It is a raw and lyrical film that, above any other artistic aim, simply allows for the opinions and voices of elder women to meet and be heard. While being afforded freedom to interact with one another as naturally as possible, the women provide endearing and intelligent perspectives on the inevitability of growing old, and finding the courage to accept it.
1. Amour (Michael Haneke, 2012, France/Germany/Austria)
Perhaps the most predictable – yet none less deserving – film to be included within this list, Amour serves as an arresting elegy to the topic of old age. Upon its release, the film opened- quite rightly- to mass critical acclaim, proving that such captivating, elderly characters are most certainly worthy of our undivided attention.
A renowned auteur, Haneke has never been one to care for the comfort of his audience; many of his films comprise some form of social critique concerned with the problematic conditioning of mainstream audiences, by the overarching ideologies of the Hollywood oligopoly. Amour, however, is different.
The film does not pursue any punishment of the audience, but instead, offers a tender and humane story that explores the experiences of unwavering love within the discourse of old age. Anne and Georges Laurent (Emmanuelle Riva and Jean-Louis Trintignant) are retired music teachers, living comfortably within their beautifully furnished Parisian apartment, complete with a polished, grand piano in the centre of the space.
The relationship is tragically shaken when Anne, in a muted and undramatic- yet powerful- moment, suffers a stroke that leaves her paralysed down one side of her body. As a result, the couple must strive to come to terms with their changed living situation, where Georges becomes carer to his wife, who is now confined to a wheelchair.
The usual visual style of Haneke is unsurprisingly apparent: bodies walk in and out of frames while the audience is left contemplating the stillness of an empty room; or a static camera will intently watch the mundane movements of a character, captured in a pensive, long-take. Each shot is meticulously composed of long corridors, multiple doorframes or rectangular windows overlooking outdoor settings, where the director refuses to tread.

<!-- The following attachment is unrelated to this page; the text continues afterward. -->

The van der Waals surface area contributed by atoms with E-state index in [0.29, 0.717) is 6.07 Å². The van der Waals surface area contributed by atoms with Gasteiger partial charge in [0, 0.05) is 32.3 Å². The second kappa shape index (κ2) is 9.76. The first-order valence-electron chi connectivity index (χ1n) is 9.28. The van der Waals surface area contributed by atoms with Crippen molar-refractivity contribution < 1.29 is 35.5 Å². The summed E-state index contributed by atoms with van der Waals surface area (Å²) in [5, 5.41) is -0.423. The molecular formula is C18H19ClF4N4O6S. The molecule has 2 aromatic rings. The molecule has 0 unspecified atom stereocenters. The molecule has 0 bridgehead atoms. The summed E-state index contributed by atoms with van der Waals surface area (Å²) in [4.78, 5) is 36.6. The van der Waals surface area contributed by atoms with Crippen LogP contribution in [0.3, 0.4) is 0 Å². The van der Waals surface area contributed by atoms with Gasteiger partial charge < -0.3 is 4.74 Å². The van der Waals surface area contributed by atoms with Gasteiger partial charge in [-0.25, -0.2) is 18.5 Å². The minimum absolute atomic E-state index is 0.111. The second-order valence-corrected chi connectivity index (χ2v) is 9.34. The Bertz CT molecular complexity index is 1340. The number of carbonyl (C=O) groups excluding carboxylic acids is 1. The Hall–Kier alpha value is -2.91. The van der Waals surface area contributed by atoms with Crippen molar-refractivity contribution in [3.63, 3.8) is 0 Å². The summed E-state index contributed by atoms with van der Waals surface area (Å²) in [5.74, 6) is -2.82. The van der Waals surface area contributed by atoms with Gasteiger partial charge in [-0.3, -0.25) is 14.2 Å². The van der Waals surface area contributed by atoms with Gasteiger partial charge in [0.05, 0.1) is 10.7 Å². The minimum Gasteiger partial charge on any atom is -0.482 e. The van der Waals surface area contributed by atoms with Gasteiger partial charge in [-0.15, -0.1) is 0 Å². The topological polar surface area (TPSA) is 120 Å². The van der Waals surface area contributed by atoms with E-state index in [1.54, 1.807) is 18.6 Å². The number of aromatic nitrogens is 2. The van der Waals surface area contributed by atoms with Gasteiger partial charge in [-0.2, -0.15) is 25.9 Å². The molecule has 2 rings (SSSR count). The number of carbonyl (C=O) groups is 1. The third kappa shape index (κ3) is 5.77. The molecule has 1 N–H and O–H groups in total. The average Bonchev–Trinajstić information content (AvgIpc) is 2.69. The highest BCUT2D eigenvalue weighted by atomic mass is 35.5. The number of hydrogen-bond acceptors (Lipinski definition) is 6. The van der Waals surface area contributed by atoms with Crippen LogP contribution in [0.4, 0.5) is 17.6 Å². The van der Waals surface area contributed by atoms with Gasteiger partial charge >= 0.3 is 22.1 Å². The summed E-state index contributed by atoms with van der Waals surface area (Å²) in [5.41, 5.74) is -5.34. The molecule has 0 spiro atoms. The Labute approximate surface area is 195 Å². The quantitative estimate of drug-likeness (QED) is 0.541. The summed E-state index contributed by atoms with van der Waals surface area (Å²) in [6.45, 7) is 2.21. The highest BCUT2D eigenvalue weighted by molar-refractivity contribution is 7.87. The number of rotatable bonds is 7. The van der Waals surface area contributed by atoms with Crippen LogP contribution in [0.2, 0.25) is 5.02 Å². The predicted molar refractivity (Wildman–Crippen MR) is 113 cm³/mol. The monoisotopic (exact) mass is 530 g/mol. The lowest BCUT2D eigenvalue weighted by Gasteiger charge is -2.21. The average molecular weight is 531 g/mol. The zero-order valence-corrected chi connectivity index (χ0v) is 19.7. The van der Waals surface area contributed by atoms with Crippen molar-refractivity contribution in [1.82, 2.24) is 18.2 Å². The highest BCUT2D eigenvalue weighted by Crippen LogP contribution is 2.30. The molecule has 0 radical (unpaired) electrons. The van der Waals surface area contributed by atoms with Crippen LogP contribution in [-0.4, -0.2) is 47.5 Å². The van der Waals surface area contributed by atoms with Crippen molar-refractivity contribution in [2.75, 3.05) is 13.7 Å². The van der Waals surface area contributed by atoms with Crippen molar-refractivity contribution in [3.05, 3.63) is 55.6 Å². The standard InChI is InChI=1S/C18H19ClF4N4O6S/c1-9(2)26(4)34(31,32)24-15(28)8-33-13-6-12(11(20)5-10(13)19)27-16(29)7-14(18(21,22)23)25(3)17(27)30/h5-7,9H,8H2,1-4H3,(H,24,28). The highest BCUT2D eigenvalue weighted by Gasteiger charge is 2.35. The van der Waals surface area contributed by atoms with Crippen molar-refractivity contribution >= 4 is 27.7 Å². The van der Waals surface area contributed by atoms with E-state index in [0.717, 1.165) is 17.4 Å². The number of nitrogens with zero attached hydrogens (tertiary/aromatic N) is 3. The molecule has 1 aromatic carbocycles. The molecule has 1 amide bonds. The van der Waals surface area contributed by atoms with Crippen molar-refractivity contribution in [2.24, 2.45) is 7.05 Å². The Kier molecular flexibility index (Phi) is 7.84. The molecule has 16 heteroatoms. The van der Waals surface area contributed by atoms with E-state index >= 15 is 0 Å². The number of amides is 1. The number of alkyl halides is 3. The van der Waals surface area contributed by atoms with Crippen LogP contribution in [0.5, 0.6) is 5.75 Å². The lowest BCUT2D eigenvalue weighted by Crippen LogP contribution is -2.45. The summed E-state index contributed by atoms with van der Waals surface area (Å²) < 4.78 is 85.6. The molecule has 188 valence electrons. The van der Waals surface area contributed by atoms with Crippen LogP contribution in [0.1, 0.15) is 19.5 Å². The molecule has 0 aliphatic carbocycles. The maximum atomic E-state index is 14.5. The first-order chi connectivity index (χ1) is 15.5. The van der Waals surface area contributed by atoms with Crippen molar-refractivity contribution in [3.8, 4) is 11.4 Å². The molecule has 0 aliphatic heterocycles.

In the case of Amour, Haneke’s precise and intricate employment of mise-en-scene constitutes the comfortable-turned-confined space in which the couple must now attempt to navigate. While the audience is aware of what will happen to Anne (from the revelations of an unnerving flashforward) this knowledge never threatens to undermine the loyal and painstaking efforts Georges goes to to comfort his wife.
We watch helplessly as he struggles to shuffle her from the toilet to her wheelchair; as he gently washes her hair, and reads to her while she sleeps. Then, as Anne’s condition worsens and Georges is pictured looking more fatigued and unshaven, we begin to wonder for how much longer one frail body can continue to support the other. However, George remains her guardian until the very end, which a swift and unhesitant final act serves to communicate clearly.
As the title suggests, what Amour is most concerned with – over any existential dilemma or apprehension towards ageing- is the deep adoration that is present in a partnership, wherein those involved have outgrown the cares of getting old, and where all that remains is an undying love that transcends both time and age.
Author Bio: Laura is a 23-year-old graduate from King’s College of London with a First Class Honours in Film Studies. Whilst scoping for a full time job, she works in a colourful,1950s-inspired coffee bar in central London and volunteer at an independently run art gallery in my spare time.